The clothes I had hung outside were ready to come in. I’d been delayed hanging them up. My denim skirt crunched up in the washing machine since the night before had dried with its wrinkles intact. My first thought was, oh, now I’ll have to iron it. My second thought was no, nowadays wrinkles don’t seem to matter much. I laughed and hung up the skirt. By the time I was ready to wear it, some of the wrinkles would probably straighten out by themselves.

I grew up in an era when wrinkles were considered unacceptable. Making sure that my clothes were wrinkle free was an important part of my growing up years. Laundry was much more complicated than simply throwing the clothes in the washing machine and dryer. Though I never used it myself, I have memories of something called “bluing” that was used to make clothing whiter. I also remember starch used for shirts and other clothing as well.

Once an iron was an important household tool. From colonial times through Victorian ones, most homes, unless they sent out their laundry, had several flatirons. These would be heated on the ever burning cook stove or hearth. It was important to iron carefully because it was easy to scorch the white aprons, shawls or petticoats most women wore. Now heavy black iron flatirons are common in antique stores where they are sold for door stops.

I doubt many twenty-somethings own or have ever used an iron. Either they don’t need to eliminate wrinkles or they have clothes that don’t accumulate them. Permanent press probably eliminated many commercial laundries. In the past wrinkles were unacceptable, considered the sign of a careless or sloppy person. What I don’t remember is at what point clothing wrinkles ceased to be important to eliminate.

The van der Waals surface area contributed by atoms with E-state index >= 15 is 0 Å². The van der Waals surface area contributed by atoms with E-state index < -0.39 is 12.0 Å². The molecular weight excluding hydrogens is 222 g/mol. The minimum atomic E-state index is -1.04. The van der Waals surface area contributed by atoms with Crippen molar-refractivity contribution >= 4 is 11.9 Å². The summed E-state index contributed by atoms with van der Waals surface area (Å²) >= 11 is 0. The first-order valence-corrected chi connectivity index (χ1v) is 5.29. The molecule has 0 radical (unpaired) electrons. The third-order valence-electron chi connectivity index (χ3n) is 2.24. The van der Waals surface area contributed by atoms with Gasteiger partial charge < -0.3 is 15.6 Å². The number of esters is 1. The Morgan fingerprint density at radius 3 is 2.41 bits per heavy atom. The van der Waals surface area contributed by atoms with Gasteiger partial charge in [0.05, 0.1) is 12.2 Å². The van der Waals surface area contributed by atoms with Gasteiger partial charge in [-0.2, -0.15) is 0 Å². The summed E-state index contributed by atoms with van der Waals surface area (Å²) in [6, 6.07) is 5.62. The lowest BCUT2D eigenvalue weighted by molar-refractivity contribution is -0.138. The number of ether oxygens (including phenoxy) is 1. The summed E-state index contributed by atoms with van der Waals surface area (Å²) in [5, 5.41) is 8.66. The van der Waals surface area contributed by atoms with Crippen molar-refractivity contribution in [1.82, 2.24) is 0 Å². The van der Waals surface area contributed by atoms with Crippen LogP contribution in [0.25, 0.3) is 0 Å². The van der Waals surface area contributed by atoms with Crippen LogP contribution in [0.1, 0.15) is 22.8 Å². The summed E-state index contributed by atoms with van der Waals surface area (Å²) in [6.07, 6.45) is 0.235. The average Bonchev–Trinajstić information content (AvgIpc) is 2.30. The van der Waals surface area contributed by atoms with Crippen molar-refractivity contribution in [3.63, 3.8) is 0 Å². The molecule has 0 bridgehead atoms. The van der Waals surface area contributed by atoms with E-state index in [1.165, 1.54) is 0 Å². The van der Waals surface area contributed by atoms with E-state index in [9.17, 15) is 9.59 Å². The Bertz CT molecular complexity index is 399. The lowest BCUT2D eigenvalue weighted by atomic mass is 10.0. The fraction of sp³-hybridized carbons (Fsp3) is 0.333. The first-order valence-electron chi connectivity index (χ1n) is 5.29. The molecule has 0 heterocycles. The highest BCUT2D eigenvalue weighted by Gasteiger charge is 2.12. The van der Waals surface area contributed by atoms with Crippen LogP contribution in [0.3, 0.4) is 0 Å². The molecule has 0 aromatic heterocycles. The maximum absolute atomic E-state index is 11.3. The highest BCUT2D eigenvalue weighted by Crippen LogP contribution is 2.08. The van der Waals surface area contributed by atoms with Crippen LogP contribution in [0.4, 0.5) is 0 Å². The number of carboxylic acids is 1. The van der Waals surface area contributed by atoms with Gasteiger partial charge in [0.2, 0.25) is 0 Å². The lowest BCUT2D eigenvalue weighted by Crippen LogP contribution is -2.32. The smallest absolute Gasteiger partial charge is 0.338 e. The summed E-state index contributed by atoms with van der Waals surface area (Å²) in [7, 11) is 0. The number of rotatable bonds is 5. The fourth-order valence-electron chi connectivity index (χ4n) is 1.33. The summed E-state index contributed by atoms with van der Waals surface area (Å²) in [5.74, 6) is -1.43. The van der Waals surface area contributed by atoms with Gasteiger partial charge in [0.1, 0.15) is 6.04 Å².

Wrinkles in the skin, most especially facial wrinkles seem to be another matter. Try to find a woman’s magazine without ads for wrinkle removing cosmetics or cover-ups. Judging from the ads, women and even some men also spend lavishly on plastic surgery. This seems sad. To me frown, smile and other lines present a record of a person’s lifelong expressions as well as of their attitude toward what life has had to offer. Perhaps one day these wrinkles too will become more generally acceptable.DSCF0175